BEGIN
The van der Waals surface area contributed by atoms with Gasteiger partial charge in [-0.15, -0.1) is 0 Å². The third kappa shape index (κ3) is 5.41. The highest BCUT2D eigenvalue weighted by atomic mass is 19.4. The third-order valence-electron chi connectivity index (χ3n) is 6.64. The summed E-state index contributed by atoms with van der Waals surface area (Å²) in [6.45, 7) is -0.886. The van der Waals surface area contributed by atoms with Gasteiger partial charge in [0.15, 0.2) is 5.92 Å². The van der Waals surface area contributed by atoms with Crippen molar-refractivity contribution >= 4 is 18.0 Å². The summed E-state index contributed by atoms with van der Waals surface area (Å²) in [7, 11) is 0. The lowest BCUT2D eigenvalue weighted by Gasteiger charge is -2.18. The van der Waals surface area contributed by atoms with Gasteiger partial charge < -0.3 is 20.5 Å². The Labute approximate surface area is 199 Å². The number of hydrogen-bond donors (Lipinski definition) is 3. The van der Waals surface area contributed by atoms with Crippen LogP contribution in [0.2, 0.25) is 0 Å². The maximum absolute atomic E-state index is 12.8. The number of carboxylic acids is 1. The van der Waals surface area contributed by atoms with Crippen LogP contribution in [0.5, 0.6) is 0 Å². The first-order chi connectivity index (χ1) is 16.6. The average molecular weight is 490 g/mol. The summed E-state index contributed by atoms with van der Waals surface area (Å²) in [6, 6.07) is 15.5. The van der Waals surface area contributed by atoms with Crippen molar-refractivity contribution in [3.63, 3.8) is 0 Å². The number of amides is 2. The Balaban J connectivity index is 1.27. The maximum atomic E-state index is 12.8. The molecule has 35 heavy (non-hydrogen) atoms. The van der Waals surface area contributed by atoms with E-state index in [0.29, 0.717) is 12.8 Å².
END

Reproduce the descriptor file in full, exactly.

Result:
The van der Waals surface area contributed by atoms with Gasteiger partial charge in [-0.15, -0.1) is 0 Å². The third kappa shape index (κ3) is 5.41. The highest BCUT2D eigenvalue weighted by atomic mass is 19.4. The third-order valence-electron chi connectivity index (χ3n) is 6.64. The summed E-state index contributed by atoms with van der Waals surface area (Å²) in [6.45, 7) is -0.886. The van der Waals surface area contributed by atoms with Gasteiger partial charge in [0.15, 0.2) is 5.92 Å². The van der Waals surface area contributed by atoms with Crippen molar-refractivity contribution >= 4 is 18.0 Å². The summed E-state index contributed by atoms with van der Waals surface area (Å²) in [7, 11) is 0. The lowest BCUT2D eigenvalue weighted by Gasteiger charge is -2.18. The van der Waals surface area contributed by atoms with Gasteiger partial charge < -0.3 is 20.5 Å². The Labute approximate surface area is 199 Å². The number of hydrogen-bond donors (Lipinski definition) is 3. The van der Waals surface area contributed by atoms with Crippen LogP contribution in [0.2, 0.25) is 0 Å². The maximum absolute atomic E-state index is 12.8. The number of carboxylic acids is 1. The van der Waals surface area contributed by atoms with Crippen LogP contribution in [0.5, 0.6) is 0 Å². The first-order chi connectivity index (χ1) is 16.6. The average molecular weight is 490 g/mol. The summed E-state index contributed by atoms with van der Waals surface area (Å²) in [6, 6.07) is 15.5. The van der Waals surface area contributed by atoms with Crippen molar-refractivity contribution in [3.63, 3.8) is 0 Å². The number of amides is 2. The Balaban J connectivity index is 1.27. The maximum atomic E-state index is 12.8. The molecule has 35 heavy (non-hydrogen) atoms. The van der Waals surface area contributed by atoms with E-state index in [0.29, 0.717) is 12.8 Å².